Alaska’s Dazzling Dragons and Damsels
Up-close look at the order Odonata

“Today I saw the dragonfly…He dried his wings: like gauze they grew; Thro’ crofts and pastures wet with dew. A living flash of light he flew!”The Dragonfly, by Alfred Lord Tennyson

There are roughly 35 dragonfly species known to occur in Alaska. They range in size from tiny metallic-green sedge sprites to the five-inch-long lake darner. With 26 species documented to date, one of the top areas for dragonfly diversity in Alaska is Kanuti National Wildlife Refuge.

A dragonfly in Alaska's Kanuti National Wildlife Refuge.

Dragonfly Basics

Aquatic nymph to aerial hunter

Dragonflies spend most of their lives under water as larvae where they predate on aquatic insects—and occasionally even small fish. Some species spend years in this aquatic larval form before they climb out and metamorphose into adults. If you’re familiar with the cicadas of the eastern United States, this lengthy larval stage may sound vaguely similar.

Adult dragonflies only live a month or two as the aerial hunters we see in summer. During Alaska’s short, but sweet summer, you’ll see the males feeding in meadows and along roadsides, and roving the shorelines and sedges to find mates. Females are more secretive and won’t go near water until they’re ready to mate.

Dragonflies v. Damselflies

Dragonflies (suborder Epiprocta) are usually larger, with eyes together and wings up or out at rest. Damselflies (suborder Zygoptera) are usually smaller with eyes placed apart and wings along their body at rest.

A damselfly in Anchorage, Alaska. note the wing placement compared to the dragonfly above.
Dragonflies in the Far North

Alaska’s official state insect is a dragonfly! During the 1993–1994 school year, students from across Alaska cast their vote for the four-spotted skimmer. One Aniak student commented, “Dragonflies eat mosquitoes, one of the state’s most annoying pests!

Alaska’s major groups include the Skimmers (whitefaces and king skimmers), Darners, Emeralds, Narrow-winged Damselflies (bluets) and Spreadwing Damselflies. The common green darner and spot winged glider are only occasional visitors and the Pacific spiketail record hasn’t been confirmed since the 1800s.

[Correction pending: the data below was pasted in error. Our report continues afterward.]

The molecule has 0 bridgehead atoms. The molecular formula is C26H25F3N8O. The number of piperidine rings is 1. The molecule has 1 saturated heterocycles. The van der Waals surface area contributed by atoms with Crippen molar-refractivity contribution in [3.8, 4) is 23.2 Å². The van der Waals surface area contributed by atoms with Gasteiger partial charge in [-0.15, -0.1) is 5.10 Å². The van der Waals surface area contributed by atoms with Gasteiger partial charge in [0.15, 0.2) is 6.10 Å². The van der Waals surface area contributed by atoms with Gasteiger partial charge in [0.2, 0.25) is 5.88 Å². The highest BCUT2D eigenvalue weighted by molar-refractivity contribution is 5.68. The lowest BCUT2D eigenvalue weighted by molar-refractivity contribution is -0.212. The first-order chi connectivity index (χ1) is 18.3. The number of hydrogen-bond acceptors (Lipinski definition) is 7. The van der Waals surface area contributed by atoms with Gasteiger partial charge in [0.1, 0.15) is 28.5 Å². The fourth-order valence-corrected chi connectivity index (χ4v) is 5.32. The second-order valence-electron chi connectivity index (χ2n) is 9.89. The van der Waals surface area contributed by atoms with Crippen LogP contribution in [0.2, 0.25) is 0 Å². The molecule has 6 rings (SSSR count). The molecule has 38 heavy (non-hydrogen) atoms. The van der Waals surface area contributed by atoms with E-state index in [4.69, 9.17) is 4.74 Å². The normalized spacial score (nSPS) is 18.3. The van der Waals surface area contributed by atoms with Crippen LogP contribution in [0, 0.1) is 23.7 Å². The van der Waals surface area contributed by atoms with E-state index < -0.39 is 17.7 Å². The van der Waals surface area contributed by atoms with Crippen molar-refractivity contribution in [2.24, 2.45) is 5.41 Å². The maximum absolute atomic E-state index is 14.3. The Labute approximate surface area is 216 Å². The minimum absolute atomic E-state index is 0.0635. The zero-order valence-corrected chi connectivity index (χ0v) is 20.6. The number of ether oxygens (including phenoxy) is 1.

Discoveries and Dragonfly Day Celebrations

In 2004, U.S. Fish and Wildlife Service wildlife biologist Lisa Saperstein set out to better inventory insects in Kanuti Refuge. Having heard of the Dragonflies of Alaska field guide, Lisa sent several dragonfly specimens to one of the authors, John Hudson, to have them identified. John came across a species of damselfly among those in the sample that was different from any he had seen before in Alaska. It was a prairie bluet, a species not seen before in the state. The find prompted a closer look at dragonfly diversity in the refuge.

After several dragonfly collecting trips, Kanuti Refuge now holds the state record for the most dragonfly species of any area. Kanuti Refuge owes its rich dragonfly diversity to the abundant and diverse wetlands within the refuge.

 “Dragonflies are fun to catch and you can look at them and set them free without injuring them.”— Lisa Saperstein, Wildlife Biologist

A young boy looks closely at a damselfly in Alaska.

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In Alaska we are shared stewards of world-renowned natural resources and our nation’s last true wild places. Our hope is that each generation has the opportunity to live with, live from, discover and enjoy the wildness of this awe-inspiring land and the people who love and depend on it.

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Insects
Wetlands

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